Market Research and Insight

Five ‘out-there’ energy technologies Five ‘out-there’ energy technologies
Modern society would grind to a very unpleasant halt without energy … we all know that. Outside of the “usual suspects,” though — oil,... Five ‘out-there’ energy technologies

Modern society would grind to a very unpleasant halt without energy … we all know that. Outside of the “usual suspects,” though — oil, coal, natural gas, nuclear, solar, wind and hydro — are there any other energy sources we can turn to?

It turns out there are options. Whether they’re practical, affordable and enough to meet our future needs is questionable … but we do have other potential energy alternatives.

What sort of out-there energy sources are we talking about? Read on:

1. Methane hydrates — Also known as methane clathrates, these are deposits of methane (natural gas) contained within crystalline structures of water. Typically found under ocean sediments along the margins of continents or buried in or below permafrost in polar regions, methane hydrates are sometimes described as “burning ice.”

The US Geological Survey estimates the world might have “more than 4,000 times the amount of natural gas consumed in the USA in 2010” … although only a fraction “is likely to be concentrated enough and accessible enough to ever be considered a potential target for energy resource studies.”

But it’s potential enough for Japan, which has few home-grown fossil fuel resources and is desperately searching for alternatives to nuclear in the wake of the Fukushima earthquake/tsunami/meltdown. Just this month, Japan announced it had successfully extracted natural gas from methane hydrates deposited offshore — a first in the annals of energy exploration. In light of the fact that methane is a greenhouse gas at least 25 times as potent as carbon dioxide, any slipups in future large-scale methane hydrate production could mean “game over” for the climate.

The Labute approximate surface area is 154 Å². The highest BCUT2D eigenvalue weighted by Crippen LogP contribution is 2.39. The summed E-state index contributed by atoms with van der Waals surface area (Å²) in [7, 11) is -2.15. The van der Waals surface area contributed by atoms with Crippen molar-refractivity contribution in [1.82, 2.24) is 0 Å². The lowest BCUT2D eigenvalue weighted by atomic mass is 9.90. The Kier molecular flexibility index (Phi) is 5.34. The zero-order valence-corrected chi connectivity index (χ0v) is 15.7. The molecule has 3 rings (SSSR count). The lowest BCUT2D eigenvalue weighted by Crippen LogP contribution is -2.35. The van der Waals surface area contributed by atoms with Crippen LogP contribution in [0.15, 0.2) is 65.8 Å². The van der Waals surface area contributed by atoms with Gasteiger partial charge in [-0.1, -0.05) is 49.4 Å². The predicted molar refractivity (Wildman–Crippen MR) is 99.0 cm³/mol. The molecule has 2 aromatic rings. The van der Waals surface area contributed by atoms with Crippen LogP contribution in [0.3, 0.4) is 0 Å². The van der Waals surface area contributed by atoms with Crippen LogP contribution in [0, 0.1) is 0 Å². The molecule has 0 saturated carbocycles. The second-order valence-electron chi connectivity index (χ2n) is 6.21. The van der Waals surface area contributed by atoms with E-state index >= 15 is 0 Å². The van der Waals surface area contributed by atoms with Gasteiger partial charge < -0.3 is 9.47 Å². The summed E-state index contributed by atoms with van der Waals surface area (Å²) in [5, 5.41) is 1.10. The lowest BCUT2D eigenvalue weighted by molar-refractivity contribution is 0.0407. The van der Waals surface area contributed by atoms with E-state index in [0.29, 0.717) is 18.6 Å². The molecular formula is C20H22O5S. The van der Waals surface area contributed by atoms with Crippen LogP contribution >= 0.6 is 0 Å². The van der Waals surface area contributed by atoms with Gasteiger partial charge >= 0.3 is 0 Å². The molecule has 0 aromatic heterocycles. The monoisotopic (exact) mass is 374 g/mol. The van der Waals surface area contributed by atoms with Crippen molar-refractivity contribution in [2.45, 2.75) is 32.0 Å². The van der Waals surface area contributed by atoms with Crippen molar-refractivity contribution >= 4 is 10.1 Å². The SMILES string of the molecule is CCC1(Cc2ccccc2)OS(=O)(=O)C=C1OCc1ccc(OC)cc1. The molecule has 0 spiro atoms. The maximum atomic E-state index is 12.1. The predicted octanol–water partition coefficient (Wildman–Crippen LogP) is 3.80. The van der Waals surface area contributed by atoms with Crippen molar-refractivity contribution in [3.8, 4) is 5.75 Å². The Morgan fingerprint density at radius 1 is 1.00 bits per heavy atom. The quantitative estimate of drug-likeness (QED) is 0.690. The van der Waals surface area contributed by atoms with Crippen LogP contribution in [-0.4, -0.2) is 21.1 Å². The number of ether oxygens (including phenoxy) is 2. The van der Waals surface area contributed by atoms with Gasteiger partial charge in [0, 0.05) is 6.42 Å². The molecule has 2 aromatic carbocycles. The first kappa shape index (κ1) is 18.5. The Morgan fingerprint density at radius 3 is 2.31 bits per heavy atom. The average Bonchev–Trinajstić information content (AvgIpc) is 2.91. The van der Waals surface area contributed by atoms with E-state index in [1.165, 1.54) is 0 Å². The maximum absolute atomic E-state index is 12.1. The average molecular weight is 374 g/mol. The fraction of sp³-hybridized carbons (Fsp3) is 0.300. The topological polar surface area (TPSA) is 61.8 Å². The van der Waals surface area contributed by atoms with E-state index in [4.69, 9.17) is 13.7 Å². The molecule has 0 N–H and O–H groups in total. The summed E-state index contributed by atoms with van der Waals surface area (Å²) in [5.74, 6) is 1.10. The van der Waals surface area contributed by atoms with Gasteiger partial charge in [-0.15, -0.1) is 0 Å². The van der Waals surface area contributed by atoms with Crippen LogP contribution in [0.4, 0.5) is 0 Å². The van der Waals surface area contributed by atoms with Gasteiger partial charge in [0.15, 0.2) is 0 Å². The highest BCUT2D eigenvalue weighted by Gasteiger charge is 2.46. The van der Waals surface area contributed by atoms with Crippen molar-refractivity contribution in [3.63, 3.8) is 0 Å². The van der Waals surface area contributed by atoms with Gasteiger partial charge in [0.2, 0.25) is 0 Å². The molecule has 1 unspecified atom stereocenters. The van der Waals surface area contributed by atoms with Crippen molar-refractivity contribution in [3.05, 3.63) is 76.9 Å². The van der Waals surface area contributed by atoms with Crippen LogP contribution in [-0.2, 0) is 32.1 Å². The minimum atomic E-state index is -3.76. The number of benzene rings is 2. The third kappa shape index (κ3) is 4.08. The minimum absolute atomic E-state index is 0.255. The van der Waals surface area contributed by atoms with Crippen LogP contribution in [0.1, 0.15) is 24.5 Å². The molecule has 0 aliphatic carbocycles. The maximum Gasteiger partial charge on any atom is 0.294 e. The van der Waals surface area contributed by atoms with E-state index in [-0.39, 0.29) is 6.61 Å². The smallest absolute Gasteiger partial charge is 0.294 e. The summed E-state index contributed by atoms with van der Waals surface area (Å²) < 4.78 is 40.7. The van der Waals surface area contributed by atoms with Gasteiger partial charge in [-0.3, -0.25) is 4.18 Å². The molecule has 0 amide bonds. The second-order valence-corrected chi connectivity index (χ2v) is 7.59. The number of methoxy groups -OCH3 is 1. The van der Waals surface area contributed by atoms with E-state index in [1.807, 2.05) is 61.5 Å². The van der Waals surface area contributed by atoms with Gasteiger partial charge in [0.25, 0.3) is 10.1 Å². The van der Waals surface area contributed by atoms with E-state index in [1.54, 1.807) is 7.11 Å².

2. Nuclear fusion — Nuclear fusion, the type of power that keeps our sun burning, is 20 years away from becoming a viable energy source¬† … and always will be. So goes the joke, anyway. There’s a reason that the punchline works, though. Because — for many decades now — it has actually reflected reality perfectly.

The endless optimism is understandable, because making fusion finally work in real life would end our energy problems once and for all. The most recent report card on those efforts, though — a Dec. 2012 report to the US Congress on fusion research at the National Ignition Facility — did not raise hopes that we’re anywhere closer yet:

“At present, it is too early to assess whether or not ignition can be achieved at the National Ignition Facility (NIF),” the introductory note to the report begins. “The disagreement between NIF experimental data and codes and models reflects an inadequate understanding of key physics issues required to make this determination … Once the codes and models are improved to the point at which agreement is reached, National Nuclear Security Administration (NNSA) will be able to determine whether and by what approach ignition can be achieved at the NIF.”